Srinagar Encounter: Houses Burned and Looted, Used as Human Shields Allege Residents

Srinagar's senior superintendent of police denied the allegations levelled against the government forces by the residents.

Srinagar: It was 2:30 am and Mukhtar Ahmad, 35, was preparing for a sehri (a meal eaten before sunrise by Muslims during Ramadan) when he suddenly heard a big thud outside his house.

Anxious to know the nature of the noise, Mukhtar peeped out of his window and saw a large contingent of government forces in the narrow lane leading to his house.

Surprised by the presence of such a huge force, he immediately came downstairs to inform his family about the situation outside.

“As we were still trying to figure out what was going on, we heard a knock at the front gate. The forces told us to come out,” Mukhtar, a shopkeeper, recalled.

The government forces had information about the presence of militants in the locality. Two Hizbul Mujahideen militants, one of whom was Junaid Ashraf Khan ‘Sehrai’, whose father is the chairman of the separatist conglomerate Tehreek-e-Hurriyat (also known as the All Parties Hurriyat Conference), were killed on Tuesday morning after a 15-hour-long gun battle with forces in a densely populated area in downtown Srinagar.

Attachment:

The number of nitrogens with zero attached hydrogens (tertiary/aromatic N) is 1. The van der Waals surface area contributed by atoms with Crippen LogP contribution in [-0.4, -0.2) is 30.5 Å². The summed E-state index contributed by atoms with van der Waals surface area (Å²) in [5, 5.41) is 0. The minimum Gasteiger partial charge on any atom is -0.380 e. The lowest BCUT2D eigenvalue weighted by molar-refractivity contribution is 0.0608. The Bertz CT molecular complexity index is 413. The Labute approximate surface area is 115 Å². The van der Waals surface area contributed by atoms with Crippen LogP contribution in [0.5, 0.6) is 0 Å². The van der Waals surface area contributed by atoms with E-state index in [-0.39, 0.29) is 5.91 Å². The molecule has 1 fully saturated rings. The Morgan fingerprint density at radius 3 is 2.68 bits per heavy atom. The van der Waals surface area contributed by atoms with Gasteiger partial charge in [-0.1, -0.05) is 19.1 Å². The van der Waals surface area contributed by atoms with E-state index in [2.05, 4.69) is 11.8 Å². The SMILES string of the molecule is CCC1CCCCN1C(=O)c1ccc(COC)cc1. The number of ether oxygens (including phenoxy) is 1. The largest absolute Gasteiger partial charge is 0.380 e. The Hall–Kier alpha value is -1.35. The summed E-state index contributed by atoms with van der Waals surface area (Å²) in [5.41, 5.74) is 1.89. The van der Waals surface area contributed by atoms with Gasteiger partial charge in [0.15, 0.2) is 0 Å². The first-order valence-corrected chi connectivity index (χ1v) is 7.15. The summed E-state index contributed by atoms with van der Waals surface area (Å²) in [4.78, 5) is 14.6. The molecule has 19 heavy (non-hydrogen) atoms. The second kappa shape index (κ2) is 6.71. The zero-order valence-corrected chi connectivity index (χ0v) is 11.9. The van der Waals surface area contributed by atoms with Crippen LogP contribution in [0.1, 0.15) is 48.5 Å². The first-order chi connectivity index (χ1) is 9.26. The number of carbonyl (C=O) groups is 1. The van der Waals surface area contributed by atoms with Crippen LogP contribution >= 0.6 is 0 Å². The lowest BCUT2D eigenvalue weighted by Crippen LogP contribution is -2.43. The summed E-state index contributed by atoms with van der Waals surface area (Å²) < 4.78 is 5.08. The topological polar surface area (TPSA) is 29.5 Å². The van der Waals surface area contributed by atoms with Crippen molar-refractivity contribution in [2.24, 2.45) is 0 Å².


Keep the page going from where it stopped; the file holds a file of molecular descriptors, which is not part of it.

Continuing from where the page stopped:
Allegations of civilians used as ‘human shields’

Mukhtar and his family of five, including his mother, father, brother, sister-in-law, and a nephew, politely followed the orders. While the forces allowed the rest of the family to move away from the encounter site, Mukhtar and his nephew were held back. After forces cordoned off the area, Mukhtar, along with his nephew, was asked to film the insides of houses where militants were suspected to be hiding with their camera phone.

Also read: Ten Days After Police ‘Attack’ Kashmir Village, Residents Remain Traumatised

“They beat us and told us to go inside and make a video. We were used as human shields,” Mukhtar alleged.

Forced to enter the houses, the two of them resorted to calling out in Kashmiri to ask if anyone was inside.